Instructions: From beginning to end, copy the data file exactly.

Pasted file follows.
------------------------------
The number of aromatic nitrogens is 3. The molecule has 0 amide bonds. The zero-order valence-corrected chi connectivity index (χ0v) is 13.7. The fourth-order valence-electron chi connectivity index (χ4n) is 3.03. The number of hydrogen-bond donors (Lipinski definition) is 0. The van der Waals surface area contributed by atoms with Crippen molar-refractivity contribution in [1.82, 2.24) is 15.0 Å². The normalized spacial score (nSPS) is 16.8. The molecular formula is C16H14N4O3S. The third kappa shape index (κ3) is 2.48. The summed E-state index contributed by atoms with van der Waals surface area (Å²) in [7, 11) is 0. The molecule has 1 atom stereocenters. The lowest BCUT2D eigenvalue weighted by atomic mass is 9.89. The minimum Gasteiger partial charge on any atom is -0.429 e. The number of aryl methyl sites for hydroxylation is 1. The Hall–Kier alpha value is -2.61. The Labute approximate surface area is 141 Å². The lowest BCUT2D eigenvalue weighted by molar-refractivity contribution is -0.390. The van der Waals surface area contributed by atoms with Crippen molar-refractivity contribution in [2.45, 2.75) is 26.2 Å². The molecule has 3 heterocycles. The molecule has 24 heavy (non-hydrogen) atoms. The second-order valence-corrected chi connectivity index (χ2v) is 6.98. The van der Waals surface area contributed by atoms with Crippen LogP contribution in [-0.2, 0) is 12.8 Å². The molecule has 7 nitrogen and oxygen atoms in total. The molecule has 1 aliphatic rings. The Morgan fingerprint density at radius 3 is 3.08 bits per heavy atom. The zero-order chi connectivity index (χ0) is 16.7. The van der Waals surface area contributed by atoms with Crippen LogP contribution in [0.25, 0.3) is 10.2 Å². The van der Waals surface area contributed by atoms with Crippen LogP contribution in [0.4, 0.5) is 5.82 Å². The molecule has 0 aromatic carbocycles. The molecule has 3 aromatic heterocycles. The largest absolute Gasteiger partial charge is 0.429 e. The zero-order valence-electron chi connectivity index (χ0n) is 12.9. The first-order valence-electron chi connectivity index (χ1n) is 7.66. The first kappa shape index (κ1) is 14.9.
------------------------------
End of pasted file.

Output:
The number of aromatic nitrogens is 3. The molecule has 0 amide bonds. The zero-order valence-corrected chi connectivity index (χ0v) is 13.7. The fourth-order valence-electron chi connectivity index (χ4n) is 3.03. The number of hydrogen-bond donors (Lipinski definition) is 0. The van der Waals surface area contributed by atoms with Crippen molar-refractivity contribution in [1.82, 2.24) is 15.0 Å². The normalized spacial score (nSPS) is 16.8. The molecular formula is C16H14N4O3S. The third kappa shape index (κ3) is 2.48. The summed E-state index contributed by atoms with van der Waals surface area (Å²) in [7, 11) is 0. The molecule has 1 atom stereocenters. The lowest BCUT2D eigenvalue weighted by atomic mass is 9.89. The minimum Gasteiger partial charge on any atom is -0.429 e. The number of aryl methyl sites for hydroxylation is 1. The Hall–Kier alpha value is -2.61. The Labute approximate surface area is 141 Å². The lowest BCUT2D eigenvalue weighted by molar-refractivity contribution is -0.390. The van der Waals surface area contributed by atoms with Crippen molar-refractivity contribution in [2.45, 2.75) is 26.2 Å². The molecule has 3 heterocycles. The molecule has 24 heavy (non-hydrogen) atoms. The second-order valence-corrected chi connectivity index (χ2v) is 6.98. The van der Waals surface area contributed by atoms with Crippen LogP contribution in [-0.2, 0) is 12.8 Å². The molecule has 7 nitrogen and oxygen atoms in total. The molecule has 1 aliphatic rings. The Morgan fingerprint density at radius 3 is 3.08 bits per heavy atom. The zero-order chi connectivity index (χ0) is 16.7. The van der Waals surface area contributed by atoms with Crippen LogP contribution in [0.25, 0.3) is 10.2 Å². The van der Waals surface area contributed by atoms with Crippen LogP contribution in [0.4, 0.5) is 5.82 Å². The molecule has 0 aromatic carbocycles. The molecule has 3 aromatic heterocycles. The largest absolute Gasteiger partial charge is 0.429 e. The zero-order valence-electron chi connectivity index (χ0n) is 12.9. The first-order valence-electron chi connectivity index (χ1n) is 7.66. The first kappa shape index (κ1) is 14.9.